Attack on Titan 2 PC Performance Analysis

KOEI Tecmo has just released Attack on Titan 2 on the PC. As its title suggests, Attack on Titan 2 is the sequel to the action game based on the worldwide hit anime series Attack on Titan. And to be honest, we weren’t expecting much from it, especially after the underwhelming PC version of Dynasty Warriors 9. However, Attack on Titan 2 pleasantly surprised us as it’s the most polished PC game from KOEI Tecmo to date.

For this PC Performance Analysis, we used an Intel i7 4930K (overclocked at 4.2Ghz) with 8GB RAM, AMD’s Radeon RX580, NVIDIA’s GTX980Ti and GTX690, Windows 10 64-bit and the latest version of the GeForce and Catalyst drivers. NVIDIA has not included any SLI profile for this game, meaning that our GTX690 behaved similarly to a single GTX680.

Omega Force and KOEI Tecmo have added a respectable amount of graphics settings. PC gamers can adjust the quality of Texture Filters, Textures, Effects and Shadows. There are also options to enable/disable Light Shafts, Anti-Aliasing, Reflections, Ambient Occlusion, Depth of Field, Motion Blur, Radial Blur, Outline Effects and Grass. The game also supports 4K resolutions.

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Attack on Titan 2 does not require a high-end CPU. In order to find out how the game performs on a variety of CPUs, we simulated a dual-core and a quad-core CPU. For our tests we used the Trost mission; a mission that features lots of NPCs and enemies, as well as destructible buildings. Furthermore, and in order to eliminate any GPU bottleneck, for our CPU benchmarks we lowered our resolution to 720p but kept the game’s High settings. Without Hyper-Threading, our simulated dual-core was able to provide an almost 60fps experience (though there were some drops to 55fps). With Hyper-Threading enabled, our simulated dual-core offered a locked 60fps experience.

Contrary to its CPU requirements, though, Attack on Titan 2 requires a high-end GPU for a constant 60fps experience. While the first levels are not really that demanding, the Trost mission pushed even our GTX980Ti to its limits. Our NVIDIA GTX980Ti was able to offer an average of 60fps and a minimum of 56fps at 1080p on High settings, whereas our AMD Radeon RX580 was able to push an average of 57fps and a minimum of 44fps. Do note that the minimum framerates were during the worst case scenarios, when huge titans were demolishing buildings as they were dying.

Even though our GTX980Ti was able to offer an enjoyable experience at 1080p, it was simply unable to provide a smooth experience at 1440p. When we increased our resolution to 2560×1440, our GTX980Ti was able to offer an average of 54fps and a minimum of 42fps. In 4K, our GTX980Ti ran the game with a minimum of 20fps and an average of 31fps.

To its credit, Attack on Titan 2’s Trost mission (which was the most demanding we’ve encountered so far) features a lot of destructible buildings. In fact, the Titans can destroy almost all buildings in the city, something that will undoubtedly put a smile on your face. Yes, the physics are not particularly advanced and there is a lot of clipping issues when the buildings are going down, but this level of destruction is a nice welcome. Again, it’s not as advanced as in Just Cause 3 for example, however it’s way better than what can be found in most modern-day games.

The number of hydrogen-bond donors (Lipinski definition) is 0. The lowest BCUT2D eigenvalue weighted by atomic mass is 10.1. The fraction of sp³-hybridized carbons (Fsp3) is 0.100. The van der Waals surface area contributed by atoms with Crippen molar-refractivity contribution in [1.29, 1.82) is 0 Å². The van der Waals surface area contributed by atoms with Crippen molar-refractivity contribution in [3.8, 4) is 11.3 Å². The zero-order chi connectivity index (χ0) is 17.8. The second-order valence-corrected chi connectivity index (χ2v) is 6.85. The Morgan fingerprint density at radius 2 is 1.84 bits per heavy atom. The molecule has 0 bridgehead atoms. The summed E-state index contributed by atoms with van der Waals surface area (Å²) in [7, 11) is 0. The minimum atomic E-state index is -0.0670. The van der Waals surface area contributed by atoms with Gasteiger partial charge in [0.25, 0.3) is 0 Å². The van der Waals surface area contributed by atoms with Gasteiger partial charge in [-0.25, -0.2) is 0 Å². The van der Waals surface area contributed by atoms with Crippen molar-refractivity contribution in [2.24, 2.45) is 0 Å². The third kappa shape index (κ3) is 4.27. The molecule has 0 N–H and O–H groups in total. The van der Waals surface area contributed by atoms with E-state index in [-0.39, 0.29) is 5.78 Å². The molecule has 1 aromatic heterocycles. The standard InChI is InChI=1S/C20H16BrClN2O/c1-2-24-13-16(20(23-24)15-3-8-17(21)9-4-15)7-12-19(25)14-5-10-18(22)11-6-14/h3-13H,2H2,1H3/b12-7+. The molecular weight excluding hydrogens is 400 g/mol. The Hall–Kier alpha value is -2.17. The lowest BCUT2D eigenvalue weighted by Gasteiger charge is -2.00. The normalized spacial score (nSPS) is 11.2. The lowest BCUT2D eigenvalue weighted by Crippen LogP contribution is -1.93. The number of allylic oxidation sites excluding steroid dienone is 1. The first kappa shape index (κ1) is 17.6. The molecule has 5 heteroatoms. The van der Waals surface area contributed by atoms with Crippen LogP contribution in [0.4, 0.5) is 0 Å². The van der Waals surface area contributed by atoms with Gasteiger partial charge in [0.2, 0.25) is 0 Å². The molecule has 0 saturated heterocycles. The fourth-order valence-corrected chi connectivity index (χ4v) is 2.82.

Graphics wise, Attack on Titan 2 looks good. All human characters and titans look exactly the same with their anime versions, animations feel fine and the fights can be chaotic thanks to the environmental destruction system. There are also some cool visual effects, like the blood on your character’s face after taking down a titan. However, there are also some noticeable graphical shortcomings. Texture quality is not consistent (as we’ve noticed some really low-res textures) and the ambient occlusion effects produce a lot of artifacts (apparently the game does not use any advanced ambient occlusion techniques).

What’s really cool about the PC version of Attack on Titan 2, however, is the attention to fix all of our previously reported issues on pretty much all of KOEI Tecmo’s games. The game supports from get-go mouse+keyboard, there are no mouse acceleration/smoothing issues, it allows players to rebind all keys and there are finally proper mouse+keyboard on-screen indicators. Our only gripe with Attack on Titan 2 PC is the auto-centering of the camera while moving the player. Unfortunately there is no option to disable it. Still, this KOEI Tecmo game finally feels like a… PC game.

In conclusion, Attack on Titan 2 is the most polished KOEI Tecmo game to date on the PC. The publisher – and the developers – have finally learned from their mistakes, and this title feels great on the PC platform. Attack on Titan 2 does not require a high-end CPU, though it does require a powerful GPU in order to get a constant 60fps experience (mainly due to its open environments that are filled with lots of buildings that can be completely destroyed). There are still some minor issues that could be resolved (like the camera auto-centering mechanics) but this is miles better than Dynasty Warriors 9 or most other KOEI Tecmo games.